Who got their Fujitsu Q550 today? What do you think?

Discussion in 'Fujitsu' started by Techgeek32, Jun 6, 2011.

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  1. snowcrash101

    snowcrash101 Pen Pal - Newbie

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    Is that really the case? Not being able to lock down alternative booting from a usb is a basic security flaw
     
  2. pyrex

    pyrex Pen Pal - Newbie

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    Ok, here are my two cents on the machine after a couple days use and scouring every forum I could find.

    First off, the screen is beautiful, I am always a fan of matte over glossy for professional usage. It is about the same brightness as the iPad, and outshines most of my LCD monitors.

    It feels good to hold, tablet buttons are convenient, would rather have a volume rocker than a wireless on/off switch though. Battery is great (got the 4 cell) as is the fingerprint reader.

    The touch screen is only good, tap-typing with the keyboard is quick with multi-touch. It does not always click exactly where you click, frequently choosing a spot at the periphery of your finger rather than the center. This can make browsing a PITA, the drag down gesture is a horrible way to scroll, a two finger scroll would make more sense. I frequently have to resort to using the sliders on the right hand side and on the bottom in order to scroll, which are hard to press on just right. The other gestures are absolutely horrible and barely work even after changing the settings, not really sure if all applications support it. Navigating this website was truly a pain when trying to press the small numbers to change to the next page of a thread.

    Now that that's over with - the really bad news. Processor performance is inexcusably poor for a modern machine with a new chipset. It has trouble playing fully loaded 360p videos on youtube plugged in on high performance settings. Even my old Apple iBook g4 (~8 years old) doesn't choke on that low of a quality. I have not tested h.264, hopefully that is accelerated.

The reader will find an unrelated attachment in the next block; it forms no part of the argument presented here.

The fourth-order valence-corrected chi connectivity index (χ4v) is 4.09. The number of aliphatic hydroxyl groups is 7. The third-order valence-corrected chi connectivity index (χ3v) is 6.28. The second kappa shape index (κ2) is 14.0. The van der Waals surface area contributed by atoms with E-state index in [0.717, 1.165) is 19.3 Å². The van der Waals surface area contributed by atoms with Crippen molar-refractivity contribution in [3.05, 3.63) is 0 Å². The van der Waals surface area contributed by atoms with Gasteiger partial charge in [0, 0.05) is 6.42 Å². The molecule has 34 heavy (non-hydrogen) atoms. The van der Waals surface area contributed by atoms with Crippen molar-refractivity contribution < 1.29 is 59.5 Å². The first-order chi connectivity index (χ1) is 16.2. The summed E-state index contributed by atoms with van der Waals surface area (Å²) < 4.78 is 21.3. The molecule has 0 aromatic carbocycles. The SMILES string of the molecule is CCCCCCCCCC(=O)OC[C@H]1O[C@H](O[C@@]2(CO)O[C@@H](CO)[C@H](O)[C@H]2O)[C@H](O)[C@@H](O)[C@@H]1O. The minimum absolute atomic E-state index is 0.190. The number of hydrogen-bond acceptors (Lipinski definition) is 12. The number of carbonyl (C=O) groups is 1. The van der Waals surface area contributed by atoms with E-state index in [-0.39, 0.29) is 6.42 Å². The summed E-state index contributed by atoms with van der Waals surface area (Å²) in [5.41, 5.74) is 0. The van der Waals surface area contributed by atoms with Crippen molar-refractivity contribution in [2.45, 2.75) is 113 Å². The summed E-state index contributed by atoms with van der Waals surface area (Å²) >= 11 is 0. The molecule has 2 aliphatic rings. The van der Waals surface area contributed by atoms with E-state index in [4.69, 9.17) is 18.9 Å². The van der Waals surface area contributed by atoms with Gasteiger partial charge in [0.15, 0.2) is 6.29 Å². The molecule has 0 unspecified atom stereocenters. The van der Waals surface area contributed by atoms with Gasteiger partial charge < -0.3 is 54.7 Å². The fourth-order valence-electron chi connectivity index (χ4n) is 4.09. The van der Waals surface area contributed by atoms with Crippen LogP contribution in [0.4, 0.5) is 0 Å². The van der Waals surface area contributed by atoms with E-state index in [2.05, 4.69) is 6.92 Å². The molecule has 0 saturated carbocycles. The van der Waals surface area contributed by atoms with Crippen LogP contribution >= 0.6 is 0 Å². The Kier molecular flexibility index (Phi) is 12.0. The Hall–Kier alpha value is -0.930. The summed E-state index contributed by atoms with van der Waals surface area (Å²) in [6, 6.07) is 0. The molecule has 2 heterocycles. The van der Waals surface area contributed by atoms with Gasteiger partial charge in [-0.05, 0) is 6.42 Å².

The ram is always at least 60% in use, I managed to finally make the CPU idle at 4%, but the second you open one internet explore/google chrome page (doesn't really matter which website) it will stay around 80%. It really is unacceptable that a $1000 computer (after tax and additional 1 year on the warranty) can hardly handle a single application running. Readyboost is not supported without major system changes, I did, however, increase my vram with an ultra SD card - definitely helped performance as it only had 2gb of VRAM and Windows 7 recommends 3gb. After playing with this machine, even changing to butt-ugly classic mode, I realize that a Windows 7 device running background tablet processes truly needs 4gb of DDR2 ram, maybe 2gb of DDR3 would cut it.

    Oh yeah, it scored a 2.1 on the performance test in power save mode. Originally I wanted to put Adobe Lightroom on it, I have severe doubts now on its ability to handle 18megapixel RAW files. I also was going to try and install Starcraft II, and use the lowest settings (it can run on a netbook) just to see if it would work in a touch interface environment, probably not going to waste my time now.

    The first day of use it had more fatal windows error than I care to recall. I used the original video driver before upgrading, I'm not really sure what they fixed as it didn't qualm any issues I was having. When changing orientation from portrait to landscape the left or right 1/3 of the screen still continually freeze up and becomes UNUSABLE. 75% of the time the solution to this is to change the orientation again. Auto orientation is not spectacular and I leave it off. At one point the top 1/5 of the screens pixels looked interpolated and duller than the bottom 4/5's, it did go away after a couple hours and relentless restarts. Like others have said, my front camera is also not mounted in the center.

    THE MOST IMPORTANT complaint/grievance I have had, the one reason I started my trouble shooting search to begin with, which led me to register here to prospective buyers. The N-Trig stylus pen...